Even The Most Determined Addict Can’t Break Into This Tamper-Proof Pill Dispenser

With a fingerprint scanner and internal clock, it gives you the exact number of drugs your doctor says.

If you fancy an extra painkiller, one more than what your prescription will allow, good luck breaking into this pill dispenser. It’s tamper-proof and set only to give out pills according to the timetable set by your doctor.


Developed by mechanical engineering students at Johns Hopkins University, the pill-safe–which is meant to stop overdoses–has a fingerprint scanner and an internal clock. It’s set by pharmacists, who keep the key after handing over the device to patients.

“It’s kind of an upgrade to the pill dispenser that is currently on the market, the one that you get from the pharmacy,” says Megan Carney, one of the students. “We saw other ones online were made of plastic and had one regular padlock on them. If you used enough force and had the right tool, you could break into it.”

Carney and her fellow classmates Joseph Hajj, Joseph Heaney and Welles Sakmar developed the device for their final year project at JHU under the guidance of their “client,” Andrea Gielen, director of the university’s Center for Injury Research and Policy. “She works with a lot of people who [at risk from overdoses]. We thought about making something physical that might solve this problem,” Carney says.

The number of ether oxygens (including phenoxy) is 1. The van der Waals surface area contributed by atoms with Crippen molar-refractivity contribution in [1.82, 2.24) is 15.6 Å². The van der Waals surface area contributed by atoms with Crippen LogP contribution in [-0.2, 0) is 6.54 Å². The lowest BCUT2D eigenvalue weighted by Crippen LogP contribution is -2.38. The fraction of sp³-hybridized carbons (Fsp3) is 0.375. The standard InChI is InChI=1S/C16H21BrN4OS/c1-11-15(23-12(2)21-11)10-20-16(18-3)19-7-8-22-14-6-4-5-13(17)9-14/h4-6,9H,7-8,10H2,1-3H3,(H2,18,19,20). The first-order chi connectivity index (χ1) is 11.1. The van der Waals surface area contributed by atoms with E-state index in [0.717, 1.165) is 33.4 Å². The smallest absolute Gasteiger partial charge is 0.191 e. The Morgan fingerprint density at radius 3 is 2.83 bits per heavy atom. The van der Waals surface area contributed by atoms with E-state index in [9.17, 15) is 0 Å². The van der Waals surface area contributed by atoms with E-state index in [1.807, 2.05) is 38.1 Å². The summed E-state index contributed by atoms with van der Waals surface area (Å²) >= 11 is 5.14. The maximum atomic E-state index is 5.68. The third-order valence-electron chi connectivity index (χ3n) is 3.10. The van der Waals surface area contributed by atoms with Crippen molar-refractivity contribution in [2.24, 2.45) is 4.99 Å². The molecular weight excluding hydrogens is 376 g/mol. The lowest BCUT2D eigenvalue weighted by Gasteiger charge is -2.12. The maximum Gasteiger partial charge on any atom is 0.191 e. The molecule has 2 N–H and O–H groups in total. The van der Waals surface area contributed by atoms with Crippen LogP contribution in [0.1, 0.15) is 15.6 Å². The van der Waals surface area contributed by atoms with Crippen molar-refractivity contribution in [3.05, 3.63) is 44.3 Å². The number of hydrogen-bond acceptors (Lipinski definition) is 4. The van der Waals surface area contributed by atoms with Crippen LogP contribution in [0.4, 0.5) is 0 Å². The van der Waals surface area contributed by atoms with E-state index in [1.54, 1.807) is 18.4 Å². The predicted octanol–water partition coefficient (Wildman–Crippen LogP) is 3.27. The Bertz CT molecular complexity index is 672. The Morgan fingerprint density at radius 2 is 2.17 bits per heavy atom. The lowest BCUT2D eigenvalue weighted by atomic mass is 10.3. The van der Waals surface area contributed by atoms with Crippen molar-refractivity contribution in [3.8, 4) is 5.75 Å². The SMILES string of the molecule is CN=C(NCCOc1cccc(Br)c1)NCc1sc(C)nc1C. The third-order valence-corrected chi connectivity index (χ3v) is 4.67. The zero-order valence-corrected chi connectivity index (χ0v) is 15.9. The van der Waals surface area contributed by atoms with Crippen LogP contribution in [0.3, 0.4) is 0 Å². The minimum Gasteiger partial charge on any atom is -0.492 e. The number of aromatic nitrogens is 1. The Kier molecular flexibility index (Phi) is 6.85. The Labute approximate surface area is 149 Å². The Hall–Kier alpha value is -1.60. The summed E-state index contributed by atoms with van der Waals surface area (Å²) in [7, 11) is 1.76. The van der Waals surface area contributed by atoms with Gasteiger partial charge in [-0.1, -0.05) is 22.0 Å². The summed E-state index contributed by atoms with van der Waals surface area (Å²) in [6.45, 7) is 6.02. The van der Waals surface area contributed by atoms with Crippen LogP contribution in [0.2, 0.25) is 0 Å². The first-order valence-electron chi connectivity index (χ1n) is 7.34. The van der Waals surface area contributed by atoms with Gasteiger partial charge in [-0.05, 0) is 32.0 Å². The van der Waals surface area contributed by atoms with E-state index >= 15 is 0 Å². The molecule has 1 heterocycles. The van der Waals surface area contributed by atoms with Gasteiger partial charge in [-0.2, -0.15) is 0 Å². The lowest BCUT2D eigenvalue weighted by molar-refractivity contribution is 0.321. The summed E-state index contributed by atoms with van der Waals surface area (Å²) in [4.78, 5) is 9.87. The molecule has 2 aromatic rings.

The 9.25-inch tube is made of the same steel alloy used in aircraft landing gear. When it detects a fingerprint match, it rotates a disc inside which pushes out a pill from a spring-loaded cartridge. The students envisage the dispenser being used for addictive drugs like OxyContin, though they tested it with Tylenol, which has roughly the same dimensions. It holds 60 tablets.

The four students, all 22, have now graduated and are on their way to other jobs (Carney is working for Lockheed Martin). But Gielen hopes to keep the project going with a new batch of students. “She has been trying to talk the [National Institutes of Health] to get funding to continue with it, with other engineers,” Carney says. “There’s a need for more prototypes before it’s ready for the market.”

About the author

Ben Schiller is a New York staff writer for Fast Company. Previously, he edited a European management magazine and was a reporter in San Francisco, Prague, and Brussels.